The “Week 51” edition of the Census Bureau’s Pulse Survey shows that the portion of renters who are behind on their rent payments fell slightly to 13.7 percent, down from the 14.0 percent reported in the “Week 50” survey.
The Week 51 survey collected data from November 2 to November 14, 2022.
Renters in all phases of the Pulse survey have been asked whether they are behind on their rent. The first chart, below, shows the portion of respondents who said that they were behind at the time they were surveyed. Note that the midpoint of the “Week 51” survey period was November 8, 129 weeks after the initial Pulse Survey.
The portion of renters reporting that they were delinquent fell 0.3 percentage points between the Week 50 and Week 51 surveys despite the data collection occurring slightly earlier in the month. The differences seen between the Week 50 and Week 51 results could just be random variation caused by the relatively small number of people surveyed.
Assessing rent growth
The survey asked participants whether they had experienced rent increases over the past 12 months. The results are given in the next chart and are very similar to those reported for Week 50. A surprising portion of the respondents said that they either had not had their rent raised in the last year or that it actually went down.
The next chart shows the distribution of rents paid by survey respondents. The data show that 41.5 percent of renters are paying less than $1,000 per month for their housing while 35.8 percent are paying more than $1,500. These figures compare to national average apartment rents of $1,371 from Apartment List and $1,727 from Yardi Matrix.
Profiling the participants
Of the respondents who reported being current on their rent, 33 percent said that they had children in the household. Of those reporting being behind on their rent, 47 percent reported having children in the household.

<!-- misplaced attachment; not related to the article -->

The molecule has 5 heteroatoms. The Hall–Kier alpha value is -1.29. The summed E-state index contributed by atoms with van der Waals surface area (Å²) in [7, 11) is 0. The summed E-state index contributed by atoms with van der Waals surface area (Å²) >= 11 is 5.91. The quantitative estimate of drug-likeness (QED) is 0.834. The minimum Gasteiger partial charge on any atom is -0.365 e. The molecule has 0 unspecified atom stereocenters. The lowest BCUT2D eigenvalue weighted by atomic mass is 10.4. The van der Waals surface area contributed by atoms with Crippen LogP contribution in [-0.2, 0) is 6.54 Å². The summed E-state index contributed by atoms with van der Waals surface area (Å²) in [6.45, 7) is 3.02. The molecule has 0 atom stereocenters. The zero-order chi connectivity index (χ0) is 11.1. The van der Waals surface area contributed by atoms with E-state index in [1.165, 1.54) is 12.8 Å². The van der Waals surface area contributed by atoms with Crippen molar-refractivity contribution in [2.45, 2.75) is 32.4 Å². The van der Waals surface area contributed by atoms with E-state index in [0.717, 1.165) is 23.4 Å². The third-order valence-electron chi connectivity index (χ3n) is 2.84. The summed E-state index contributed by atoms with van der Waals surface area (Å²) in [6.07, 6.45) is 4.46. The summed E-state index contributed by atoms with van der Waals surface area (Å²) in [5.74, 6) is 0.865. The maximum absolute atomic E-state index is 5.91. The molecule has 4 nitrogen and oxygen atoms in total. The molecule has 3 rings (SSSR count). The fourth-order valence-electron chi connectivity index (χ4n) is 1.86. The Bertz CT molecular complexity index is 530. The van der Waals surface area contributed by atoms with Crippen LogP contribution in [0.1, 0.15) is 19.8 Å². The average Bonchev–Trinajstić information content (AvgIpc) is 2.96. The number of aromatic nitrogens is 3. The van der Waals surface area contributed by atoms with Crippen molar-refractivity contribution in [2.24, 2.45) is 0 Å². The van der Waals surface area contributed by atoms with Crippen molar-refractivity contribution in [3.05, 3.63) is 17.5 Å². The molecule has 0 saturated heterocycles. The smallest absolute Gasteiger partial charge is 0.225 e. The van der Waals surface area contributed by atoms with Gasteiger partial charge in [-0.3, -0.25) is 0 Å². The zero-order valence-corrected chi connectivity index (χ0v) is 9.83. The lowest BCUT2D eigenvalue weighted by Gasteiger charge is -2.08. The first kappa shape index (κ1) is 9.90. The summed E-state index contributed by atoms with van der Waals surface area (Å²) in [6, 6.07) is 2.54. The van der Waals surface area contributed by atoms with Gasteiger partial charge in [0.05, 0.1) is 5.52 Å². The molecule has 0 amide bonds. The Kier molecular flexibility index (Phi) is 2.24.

Of the respondents who reported being current on their rent, 12 percent said that they or a household member had experienced a loss of employment income over the prior 4 weeks. Of those reporting being behind on their rent, 32 percent reported that they or a household member had experienced a loss of employment income.
The final chart shows the sources of the funds survey respondents used to meet spending needs. Many of the differences between the people who are current on their rent and those who are behind are as one would expect: the former are more likely to rely on regular sources of income while the latter are more likely to rely on borrowing and on government assistance.
What is the Pulse Survey?
The Pulse Survey is an experimental program that the Census Bureau started shortly after economic shutdowns were imposed in response to COVID-19. It was designed to assess how the population of the country was faring under the economic stress caused by the reaction to the pandemic. The current survey, designated Week 51, is the third and final planned to be collected under what Census calls Phase 3.6 of the survey. With each new phase of the survey, Census modifies the set of questions being asked. For example, Phase 3.6 drops the detailed questions about renters’ use of Federal emergency rental assistance programs. The renter portion of the survey covers renters of both multifamily and of single-family properties.